At this point it is useful to qualify what we mean by prior information. The use of prior information in some form is unavoidable in any kind of GHG remote-sensing retrieval, since it is not possible to simultaneously measure all the parameters needed for determining the GHG mixing ratio. For instance, the absorption depends on the spectroscopic parameters, which are determined from laboratory measurements, and the atmospheric pressure and temperature profile, which are typically obtained from weather models. A comprehensive quantification of uncertainty that includes errors arising from all these sources of “prior” information is well beyond the scope of this work. Rather, we will focus on how the assumption of a prior GHG distribution in the atmosphere could affect the retrieved estimate of the GHG profile.

An uninformative prior is one that fills in information necessary for a retrieval (here a GHG profile) but it tries to be as vague as possible. In this paper, our uninformative prior makes use of the principle of indifference, which assigns equal probability to all possibilities. Though the uninformative prior is used to determine the principal component basis for retrieval, so long as the validation of the retrieved parameters is also done in the principal component basis, there is no bias incurred even if the uninformative prior differs significantly from the actual GHG profile.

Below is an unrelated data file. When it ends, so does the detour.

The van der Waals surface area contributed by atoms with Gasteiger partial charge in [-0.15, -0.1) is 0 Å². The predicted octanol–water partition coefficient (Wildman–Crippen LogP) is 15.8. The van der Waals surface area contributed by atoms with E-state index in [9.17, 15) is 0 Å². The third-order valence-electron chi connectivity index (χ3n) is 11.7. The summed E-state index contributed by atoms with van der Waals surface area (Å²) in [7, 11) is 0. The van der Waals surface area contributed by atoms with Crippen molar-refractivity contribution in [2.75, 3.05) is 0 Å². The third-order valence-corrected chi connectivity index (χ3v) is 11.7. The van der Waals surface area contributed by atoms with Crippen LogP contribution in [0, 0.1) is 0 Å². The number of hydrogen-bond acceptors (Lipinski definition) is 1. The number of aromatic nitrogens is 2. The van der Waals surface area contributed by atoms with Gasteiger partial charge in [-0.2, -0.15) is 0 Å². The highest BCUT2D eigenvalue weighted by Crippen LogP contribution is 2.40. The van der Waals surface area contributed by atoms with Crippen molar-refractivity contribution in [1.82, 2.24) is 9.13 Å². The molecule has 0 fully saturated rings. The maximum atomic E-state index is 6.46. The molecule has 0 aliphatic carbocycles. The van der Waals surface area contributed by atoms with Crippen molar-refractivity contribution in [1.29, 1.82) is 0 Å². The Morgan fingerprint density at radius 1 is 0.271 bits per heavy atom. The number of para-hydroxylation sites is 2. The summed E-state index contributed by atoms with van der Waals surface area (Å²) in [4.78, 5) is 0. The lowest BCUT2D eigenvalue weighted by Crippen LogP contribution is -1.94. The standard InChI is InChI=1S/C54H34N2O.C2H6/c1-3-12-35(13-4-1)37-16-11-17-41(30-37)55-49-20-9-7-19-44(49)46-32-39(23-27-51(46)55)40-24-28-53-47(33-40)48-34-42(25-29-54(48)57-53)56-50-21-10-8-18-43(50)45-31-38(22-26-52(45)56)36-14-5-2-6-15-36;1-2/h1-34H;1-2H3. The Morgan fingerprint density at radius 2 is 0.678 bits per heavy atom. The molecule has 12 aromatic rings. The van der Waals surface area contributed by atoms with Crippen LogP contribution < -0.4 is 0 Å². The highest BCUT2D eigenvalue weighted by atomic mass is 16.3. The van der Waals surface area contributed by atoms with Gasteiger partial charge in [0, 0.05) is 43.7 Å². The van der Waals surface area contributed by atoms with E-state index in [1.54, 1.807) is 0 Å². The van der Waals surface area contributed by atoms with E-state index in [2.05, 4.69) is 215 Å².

Although traditional OE has become the de facto standard for satellite GHG
remote sensing

Between the traditional OE retrieval and the least-squares fitting via a simple
scaling method, there exist some intermediate choices. In a recent advance,

Dimension reduction via SVD has been previously used both for satellite
retrievals

Schematic of the various terms involved in a
greenhouse gas (GHG) measurement, retrieval and end use. The singular value decomposition (SVD) method introduces a new retrieval basis space

Remote-sensing measurements of GHGs are typically assimilated into a carbon
flux inversion system or other modeling (see Fig.

We choose a nadir sounding geometry with light traveling along a perfect vertical path. Lidar instruments satisfy this condition since they are pointed nadir and have the source and detector on the same platform.

We assume perfect knowledge of the optical path with a clear atmosphere. Lidar instruments are pulsed

We assume an undistorted measure of atmospheric transmittance with negligible instrument broadening. Lidar instruments have narrow laser linewidths, which determine their instrument lineshape function, which are typically 3–4 orders of magnitude narrower than spectrometers. The laser line width is negligible compared to the molecular absorption lineshape and can be assumed to be monochromatic.

We assume negligible interference from other atmospheric species via a careful line choice. Lidar instruments typically sample a single absorption line, rather than a full absorption band. For this narrow spectral range, absorption from other species can be ignored.

We assume a sufficient number of wavelength samples. Due to complexities in generating precisely tuned laser light for wavelength samples, many
lidar GHG-sensing instruments

We divide the atmosphere into

Next we define a measurement vector

and the forward model,

Additionally, we have normalized

As with most atmospheric measurements, the retrieval problem for GHG remote
sensing cannot be expressed as a nonsingular analytic expression based on
the forward model. In the remainder of this section, we will set up the